American Idol 5: Encores by Various Artists

Posted by Mrs Giggles on February 8, 2006 in 3 Oogies, Music Reviews, Type: Pop

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American Idol 5: Encores by Various Artists
American Idol 5: Encores by Various Artists

Pop, 2006


American Idol is an interesting phenomenon in that we, the audience, end up being more familiar with how the contestants sound live rather than in the studio, whereas usually we’d be more familiar with how an artist sounds with ProTools and Autonotes before encountering all kinds of imperfect singing in the artist’s live performance. The inevitable CD of the fifth season, called Encores, ends up exposing that the show may just have lost its best female singer at the start of the semifinals.

No, it’s not vocal powerhouse Mandisa, the overexcited Paris Bennett, the over-trained Lisa Tucker, or the bubbly Katharine McPhee that shines the most on this CD, it’s Melissa McGhee, the first contestant eliminated from the show. Her husky voice, reminiscent of that of a rough Patti Smyth, makes her stand out as someone with a somewhat different voice than those of the usual bland R&B divas and inoffensive pop princesses out there. Her cover of Heart’s What About Love is easily the best track on this CD. It demonstrates very well how her husky voice could be used most effectively in radio-friendly pop-rock songs as well as country. Listening to Ms McGhee, I am moved to say that she is no doubt the worst-robbed contestant so far in the history of this show. That makes the show’s treating her like an unwanted stepdaughter even more of a tragedy, if you ask me, because Ms McGhee has the best track here. None of the other female contestants’ tracks come close to measuring up to her song in this CD.

On the guys’ side, my favorite contestant Elliott Yamin unfortunately sounds pretty lethargic on the overproduced Moody’s Mood For Love. Chris Daughtry sounds like he always does on stage with his cover of Jon Bon Jovi’s Wanted Dead Or Alive: always listenable, but unfortunately also with a blandness that makes many of his performances on the show – and this track – pretty forgettable. Bucky Covington fares better with a good old-fashioned Southern rock version of Stevie Wonder’s Superstition, although comparisons to Bo Bice will not stop with that track, I’m afraid. However, the best track by a male contestant comes from an unlikely source indeed. On the show, Ace Young comes off as at best a middle-of-the-road boyband singer who missed his calling six years too late. His cover of George Michael’s Father Figure however, is sublime in how good it actually is. It’s actually – dare I say it? – nearly as sexy as George Michael’s original version of the song.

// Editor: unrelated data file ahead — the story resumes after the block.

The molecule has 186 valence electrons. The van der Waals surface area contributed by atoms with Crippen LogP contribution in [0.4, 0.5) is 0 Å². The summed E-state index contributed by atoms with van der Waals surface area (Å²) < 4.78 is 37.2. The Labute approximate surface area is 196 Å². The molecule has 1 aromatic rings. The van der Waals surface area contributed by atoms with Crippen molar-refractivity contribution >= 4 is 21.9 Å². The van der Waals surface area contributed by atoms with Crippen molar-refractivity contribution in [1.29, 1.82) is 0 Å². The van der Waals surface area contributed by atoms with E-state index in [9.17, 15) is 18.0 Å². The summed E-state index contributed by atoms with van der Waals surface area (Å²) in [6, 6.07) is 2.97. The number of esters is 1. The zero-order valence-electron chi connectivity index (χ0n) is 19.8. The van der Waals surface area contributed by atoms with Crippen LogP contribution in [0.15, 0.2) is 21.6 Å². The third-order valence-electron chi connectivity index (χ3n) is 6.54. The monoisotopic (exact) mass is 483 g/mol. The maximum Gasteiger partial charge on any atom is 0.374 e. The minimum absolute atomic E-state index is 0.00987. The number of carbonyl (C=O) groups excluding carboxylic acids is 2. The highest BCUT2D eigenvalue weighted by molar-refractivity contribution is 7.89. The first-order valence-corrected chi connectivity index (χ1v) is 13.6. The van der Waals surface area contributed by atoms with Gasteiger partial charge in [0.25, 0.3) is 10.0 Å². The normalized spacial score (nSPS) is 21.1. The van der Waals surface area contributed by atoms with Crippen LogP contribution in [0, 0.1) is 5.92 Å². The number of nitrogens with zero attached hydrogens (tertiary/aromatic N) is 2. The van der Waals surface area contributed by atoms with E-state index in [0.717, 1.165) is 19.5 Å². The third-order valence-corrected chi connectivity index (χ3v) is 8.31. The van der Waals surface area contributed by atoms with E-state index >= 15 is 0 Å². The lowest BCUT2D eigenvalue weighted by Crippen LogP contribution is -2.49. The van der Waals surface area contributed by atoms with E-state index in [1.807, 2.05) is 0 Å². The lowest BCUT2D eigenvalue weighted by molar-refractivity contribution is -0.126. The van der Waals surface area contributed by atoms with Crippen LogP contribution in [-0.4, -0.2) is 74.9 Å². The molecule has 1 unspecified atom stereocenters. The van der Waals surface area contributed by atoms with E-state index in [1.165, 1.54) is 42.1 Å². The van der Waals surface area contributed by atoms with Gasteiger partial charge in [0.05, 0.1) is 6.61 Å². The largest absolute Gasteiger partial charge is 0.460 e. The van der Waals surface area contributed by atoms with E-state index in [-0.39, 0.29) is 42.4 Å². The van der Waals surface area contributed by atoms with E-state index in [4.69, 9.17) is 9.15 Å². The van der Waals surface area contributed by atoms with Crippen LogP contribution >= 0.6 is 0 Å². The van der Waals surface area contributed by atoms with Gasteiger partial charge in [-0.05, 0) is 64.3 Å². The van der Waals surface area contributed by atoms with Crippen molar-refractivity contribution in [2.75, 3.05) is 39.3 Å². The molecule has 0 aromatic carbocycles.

So there you go. If this CD is any indication as to how the contestants will fare in the studio, they miss out on a good thing in Melissa McGhee and to a lesser extent Ace Young. Perhaps with better budget, the other contestants can come off better in their future works (Mandisa, for example, comes off like a chipmunk in her ridiculously arranged and produced I’m Every Woman), but come on, let’s be honest here. Can anyone honestly imagine how Taylor Hicks will come out with any CD that will appeal to anyone other than those people waiting for the next Clay Aiken CD? In a way, this CD is representative of the great disconnect between the TV show and the post-show merchandise, where being the most popular entertainer on TV doesn’t necessarily mean that the entertainer in question will be the most popular music superstar. If anything good can come out of this CD, hopefully it’s some recognition of her talent that Melissa McGhee rightfully deserves. In a fair world, she should go somewhere with a voice like hers. Unfortunately, as I’m sure she’s learned by now, the world is never that fair.

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